Just take a few minutes and think of something specific that you do all the time. You will notice how it has become a habit for you without any explicit realization. Everything you do on a daily basis starting with your morning routine, lunch preferences to exercise routines are all habits.

Habits mostly form from life experiences and certain observed behaviors, not all of them are healthy. Habitual smoking can be dangerous to your health. Similarly, a habit could also make you lose out on enjoying something to its best – like how some people just cannot stop swaying their bodies when delivering a speech.

Thus, there could be a few habits that you would want to change about yourself. But changing habits is not as easy as it seems, why?

What Makes It Hard To Change A Habit?

To want to change a particular habit means to change something very fundamental about your behavior.[1] Hence, it’s necessary to understand how habits actually form and why they are so difficult to actually get out of.

The Biology

Habits form in a place what we call the subconscious mind in our brain.[2]

Our brains have two modes of operation. The first one is an automatic pilot kind of system that is fast and works on reflexes often. It is what we call the subconscious part. This is the part that is associated with everything that comes naturally to you.

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The second mode is the conscious mode where every action and decision is well thought out and follows a controlled way of thinking.

A fine example to distinguish both would be to consider yourself learning to drive or play an instrument. For the first time you try learning, you think before every movement you make. But once you have got the hang of it, you might drive without applying much thought into it.

Both systems work together in our brains at all times. When a habit is formed, it moves from the conscious part to the subconscious making it difficult to control.

So, the key idea in deconstructing a habit is to go from the subconscious to the conscious.

Another thing you have to understand about habits is that they can be conscious or hidden.

Conscious habits are those that require active input from your side. For instance, if you stop setting your alarm in the morning, you will stop waking up at the same time.

Hidden habits, on the other hand, are habits that we do without realizing. These make up the majority of our habits and we wouldn’t even know them until someone pointed them out. So the first difficulty in breaking these habits is to actually identify them. As they are internalized, they need a lot of attention to detail for self-identification. That’s not all.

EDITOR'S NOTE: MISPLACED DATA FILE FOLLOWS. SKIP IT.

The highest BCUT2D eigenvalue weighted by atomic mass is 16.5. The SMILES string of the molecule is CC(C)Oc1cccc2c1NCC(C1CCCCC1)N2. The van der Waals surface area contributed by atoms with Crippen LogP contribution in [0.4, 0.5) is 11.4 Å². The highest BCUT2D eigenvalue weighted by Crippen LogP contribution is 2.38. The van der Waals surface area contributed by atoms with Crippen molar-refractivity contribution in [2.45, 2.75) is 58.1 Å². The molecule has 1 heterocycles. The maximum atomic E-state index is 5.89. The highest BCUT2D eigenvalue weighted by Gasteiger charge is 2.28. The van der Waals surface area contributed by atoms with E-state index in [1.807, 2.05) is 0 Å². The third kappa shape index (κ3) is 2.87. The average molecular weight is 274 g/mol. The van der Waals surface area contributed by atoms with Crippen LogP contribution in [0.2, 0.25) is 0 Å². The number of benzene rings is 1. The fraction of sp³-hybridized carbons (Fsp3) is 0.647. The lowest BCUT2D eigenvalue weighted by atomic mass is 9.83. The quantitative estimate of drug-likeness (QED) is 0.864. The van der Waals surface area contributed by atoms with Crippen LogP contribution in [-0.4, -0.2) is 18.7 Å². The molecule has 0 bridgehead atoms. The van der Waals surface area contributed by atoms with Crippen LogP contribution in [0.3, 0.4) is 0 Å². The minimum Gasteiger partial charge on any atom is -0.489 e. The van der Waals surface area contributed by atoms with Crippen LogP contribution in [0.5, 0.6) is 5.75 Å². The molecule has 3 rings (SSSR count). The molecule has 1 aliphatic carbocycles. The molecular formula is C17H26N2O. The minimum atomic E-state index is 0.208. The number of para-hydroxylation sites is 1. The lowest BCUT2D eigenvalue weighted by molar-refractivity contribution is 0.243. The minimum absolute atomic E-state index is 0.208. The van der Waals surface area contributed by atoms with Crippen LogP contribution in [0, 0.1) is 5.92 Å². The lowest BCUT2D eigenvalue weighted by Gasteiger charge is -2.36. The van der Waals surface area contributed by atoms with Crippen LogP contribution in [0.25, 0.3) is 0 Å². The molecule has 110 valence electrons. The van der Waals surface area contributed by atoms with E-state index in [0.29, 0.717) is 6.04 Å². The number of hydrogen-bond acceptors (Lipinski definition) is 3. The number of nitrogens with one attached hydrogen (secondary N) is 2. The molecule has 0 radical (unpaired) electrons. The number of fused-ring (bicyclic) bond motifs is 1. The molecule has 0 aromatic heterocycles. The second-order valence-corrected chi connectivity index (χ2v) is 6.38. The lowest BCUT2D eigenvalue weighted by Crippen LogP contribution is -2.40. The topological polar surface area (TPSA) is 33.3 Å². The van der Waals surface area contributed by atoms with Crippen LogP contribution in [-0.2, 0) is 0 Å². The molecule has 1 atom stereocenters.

Habits can be physical, social, and mental, energy-based and even be particular to productivity. Understanding them is necessary to know why they are difficult to break and what can be done about them.

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The Psychology

Habits get engraved into our memories depending on the way we think, feel and act over a particular period of time. The procedural part of memory deals with habit formation and studies have observed that various types of conditioning of behavior could affect your habit formations.

Classical conditioning or pavlovian conditioning is when you start associating a memory with reality.[3] A dog that associates ringing bell to food will start salivating. The same external stimuli such as the sound of church bells can make a person want to pray.

Operant conditioning is when experience and the feelings associated with it form a habit.[4] By encouraging or discouraging an act, individuals could either make it a habit or stop doing it.

Observational learning is another way habits could take form. A child may start walking the same way their parent does.

What Can You Do To Change a Habit?

Sure, habits are hard to control but it is not impossible. With a few tips and hard-driven dedication, you can surely get over your nasty habits.

Here are some ways that make use of psychological findings to help you:

1. Identify Your Habits

As mentioned earlier, habits can be quite subtle and hidden from your view. You have to bring your subconscious habits to an aware state of mind. You could do it by self-observation or by asking your friends or family to point out the habit for your sake.

2. Find out the Impact of Your Habit

Every habit produces an effect – either physical or mental. Find out what exactly it is doing to you. Does it help you relieve stress or does it give you some pain relief?

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It could be anything simple. Sometimes biting your nails could be calming your nerves. Understanding the effect of a habit is necessary to control it.

3. Apply Logic

You don’t need to be force-fed with wisdom and advice to know what an unhealthy habit could do to you.

Late-night binge-watching just before an important presentation is not going to help you. Take a moment and apply your own wisdom and logic to control your seemingly nastily habits.

4. Choose an Alternative

As I said, every habit induces some feeling. So, it could be quite difficult to get over it unless you find something else that can replace it. It can be a simple non-harming new habit that you can cultivate to get over a bad habit.

Say you have the habit of banging your head hard when you are angry. That’s going to be bad for you. Instead, the next time you are angry, just take a deep breath and count to 10. Or maybe start imagining yourself on a luxury yacht. Just think of something that will work for you.

5. Remove Triggers

Get rid of items and situations that can trigger your bad habit.

Stay away from smoke breaks if you are trying to quit it. Remove all those candy bars from the fridge if you want to control your sweet cravings.

6. Visualize Change

Our brains can be trained to forget a habit if we start visualizing the change. Serious visualization is retained and helps as a motivator in breaking the habit loop.

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For instance, to replace your habit of waking up late, visualize yourself waking up early and enjoying the early morning jog every day. By continuing this, you would naturally feel better to wake up early and do your new hobby.

7. Avoid Negative Talks and Thinking

Just as how our brain is trained to accept a change in habit, continuous negative talk and thinking could hamper your efforts put into breaking a habit.

Believe you can get out of it and assert yourself the same.

Final Thoughts

Changing habits isn’t easy, so do not expect an overnight change!

Habits took a long time to form. It could take a while to completely break out of it. You will have to accept that sometimes you may falter in your efforts. Don’t let negativity seep in when it seems hard. Keep going at it slowly and steadily.

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Featured photo credit: Mel via unsplash.com

Reference